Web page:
In ancient Persia, much as it is today, money translated to political power, and Haman had lots of it. And he used his capital to trick the king into signing a death warrant against all Jews remaining in Persia.

Mordecai and his cousin Esther were two of those Jews. And it just so happened that King Xerxes, after banishing a queen who had disrespected him, fell in love with the beautiful Esther and chose her to be his queen. Xerxes didn’t realize, of course, when he signed Haman’s paperwork, that he was giving Haman permission to put his own wife to death!

The book of Esther never even once mentions God, but it is a book full of “coincidences” that clearly show God’s power to order circumstances (even very difficult circumstances) to bring about His will. And His will was (and is) the protection and salvation of His people.

One such “coincidence” was the elevation of Mordecai to favor with the king, even as his death was being plotted by Haman, because of his role revealing a plot against the king by his bodyguards. Mordecai also revealed the plot against the Jews to Esther, and urged her to plead their case before the king. She knew that to do so was to risk death, for anyone approaching the king without being called would be summarily executed if he didn’t intervene. Mordecai challenges Esther with these famous words: “Who knows but that you have come to your royal position for just such a time as this?” And Esther’s classic, courageous response: “Tell everyone to fast for me for three days, and on the third day I will approach the king. And if I perish, I perish.”

The king spares Esther’s life, and she definitely gets his attention. Even so, she doesn’t immediately reveal her request; she waits. Why?

God’s timing is perfect! In waiting, Mordecai is elevated to power, and Haman is shown for the schemer he is. Once Esther finally reveals her request (that the king spare her life and the lives of her people), Haman’s plot is undone. He finds himself instead skewered upon the pole which he had planned for Mordecai’s demise. Live by the sword, die by the sword.

There are so many lessons in this book, it’s hard to choose one, but let me list three favorites:

  • When life’s circumstances become difficult, we can trust that God is behind the scenes, working, even if we can’t see Him. He is for us, and Paul’s words in Romans 8:28 are true: “And we know that in all things God works for the good of those who love Him, who have been called according to His purpose.”
  • There is tremendous power in waiting upon the Lord. Esther waited until the moment was right and God said, “Go.” His power is seen in the perfection of His timing.
  • Like the Jews in Persia, in many ways we Christians have become a little too comfortable living in a land that is not our home. In the process, we have in some ways become a stench in the nostrils of the people of this land. There are Hamans here who seek our destruction, but God knows their hearts and will ultimately skewer them upon their own devices.

I am so grateful we have an all-powerful God who is for us, and who is working behind the scenes to secure our salvation from the plots of the enemy! May God help us to learn to wait on Him!

If you liked this post, say thanks by sharing it.

Two Stories

If you liked this post, say thanks by sharing it.

By Brian Sharpe

The older I get, the more I think in terms of story. All of us have a story. In some ways, we have two stories: we have our story and we have God’s story. I think the people with the most integrity understand how those stories coalesce and work together. Let me unpack this for you.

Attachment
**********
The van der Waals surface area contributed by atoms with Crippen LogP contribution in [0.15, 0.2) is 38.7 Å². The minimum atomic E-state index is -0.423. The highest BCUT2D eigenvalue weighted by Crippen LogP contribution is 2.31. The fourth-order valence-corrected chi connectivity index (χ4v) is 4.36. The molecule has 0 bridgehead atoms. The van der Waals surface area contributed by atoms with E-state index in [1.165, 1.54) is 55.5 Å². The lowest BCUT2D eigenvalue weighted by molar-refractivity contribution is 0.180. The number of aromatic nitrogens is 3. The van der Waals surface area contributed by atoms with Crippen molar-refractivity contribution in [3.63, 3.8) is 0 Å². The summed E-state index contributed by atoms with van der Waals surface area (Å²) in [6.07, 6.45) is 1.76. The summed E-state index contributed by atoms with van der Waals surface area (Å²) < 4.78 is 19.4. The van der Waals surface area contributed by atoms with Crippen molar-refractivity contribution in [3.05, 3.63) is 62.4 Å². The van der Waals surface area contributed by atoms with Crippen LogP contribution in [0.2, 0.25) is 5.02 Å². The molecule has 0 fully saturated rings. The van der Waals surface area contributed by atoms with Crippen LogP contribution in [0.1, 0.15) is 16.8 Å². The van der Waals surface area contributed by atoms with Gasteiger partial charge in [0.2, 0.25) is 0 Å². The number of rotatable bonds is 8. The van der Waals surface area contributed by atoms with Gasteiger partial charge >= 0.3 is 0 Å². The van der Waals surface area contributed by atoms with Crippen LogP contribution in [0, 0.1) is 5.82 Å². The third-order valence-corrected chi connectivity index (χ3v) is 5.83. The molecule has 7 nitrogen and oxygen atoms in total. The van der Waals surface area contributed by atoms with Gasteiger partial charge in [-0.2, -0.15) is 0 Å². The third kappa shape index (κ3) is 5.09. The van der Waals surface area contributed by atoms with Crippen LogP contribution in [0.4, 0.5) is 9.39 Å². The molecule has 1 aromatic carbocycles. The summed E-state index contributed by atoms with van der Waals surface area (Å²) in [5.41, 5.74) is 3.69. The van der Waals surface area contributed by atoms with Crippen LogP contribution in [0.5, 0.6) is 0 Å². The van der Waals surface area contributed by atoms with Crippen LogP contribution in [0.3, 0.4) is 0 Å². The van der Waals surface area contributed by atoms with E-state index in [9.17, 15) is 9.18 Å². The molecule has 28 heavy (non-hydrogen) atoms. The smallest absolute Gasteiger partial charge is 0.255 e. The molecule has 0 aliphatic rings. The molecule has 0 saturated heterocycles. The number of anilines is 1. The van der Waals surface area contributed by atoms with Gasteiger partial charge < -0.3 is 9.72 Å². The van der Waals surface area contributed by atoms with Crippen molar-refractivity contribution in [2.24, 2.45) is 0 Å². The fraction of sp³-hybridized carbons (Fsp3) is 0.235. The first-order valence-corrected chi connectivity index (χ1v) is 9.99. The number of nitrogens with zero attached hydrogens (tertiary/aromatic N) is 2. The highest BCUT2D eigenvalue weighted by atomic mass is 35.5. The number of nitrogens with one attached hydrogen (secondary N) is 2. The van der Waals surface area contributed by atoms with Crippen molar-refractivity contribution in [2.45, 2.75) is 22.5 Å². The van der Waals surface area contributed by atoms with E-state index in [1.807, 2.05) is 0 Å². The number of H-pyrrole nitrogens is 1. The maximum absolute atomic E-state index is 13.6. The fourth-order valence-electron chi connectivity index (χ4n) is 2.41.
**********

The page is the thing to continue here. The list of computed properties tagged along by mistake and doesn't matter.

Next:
I am the youngest of four, and that shapes my story. My dad was a pastor, and that shapes my story. I moved when I was 16 to a state where I knew no one and had to start over in life, which shapes my story. I have had some wins and I have had some losses, and that shapes my story.

Every experience I have shapes how I look at life. This is normal and natural. The problem comes when the experiences that I have in life trump what God says is true. Over the years, I have had some experiences in my life that were so painful that I could have let them trump what God says. I have had instances in my life where I have made the wrong choice and consequently felt unloved. I could sit there and believe that I am unloved. I could listen to my experience and let that shape how I feel and ultimately react. Or I can trust what I know to be true from Scripture. God says that I am deeply loved, that His love for me is not based on what I do, but is based on Him and what He has chosen to do.

We have all had experiences that were not of our choosing. It could be that we were wronged severely, or it could be that, because we live in a fallen world, death came too early for a loved one. It could be because of a divorce or an abusive situation. All these situations are not what we would have chosen, but they happened. All these situations shape our stories. The question is, are we allowing these negative events in our lives to control the main narrative of our story? We cannot change these events, but we can limit the control these events exercise in our story by allowing God’s narrative to shape and to be on the forefront of our story, not in the background.

I see way too many people who allow real circumstances, feelings, and consequences to have too much control. Instead, I want Jesus and what He says to take control. He can forgive the past, and so can I. He can heal a wounded heart, so I need to trust Him in that. He can take my mistakes and the things done to me to bring glory and honor to His name. We need to receive what Jesus is giving us. We need to receive that He is making us whole, that He can make us whole in this broken, messed-up world. We have two stories, and my prayer is that we yield to God’s story and His narrative and let His narrative shape us more than our own. It is hard, but it is so worth it!

If you liked this post, say thanks by sharing it.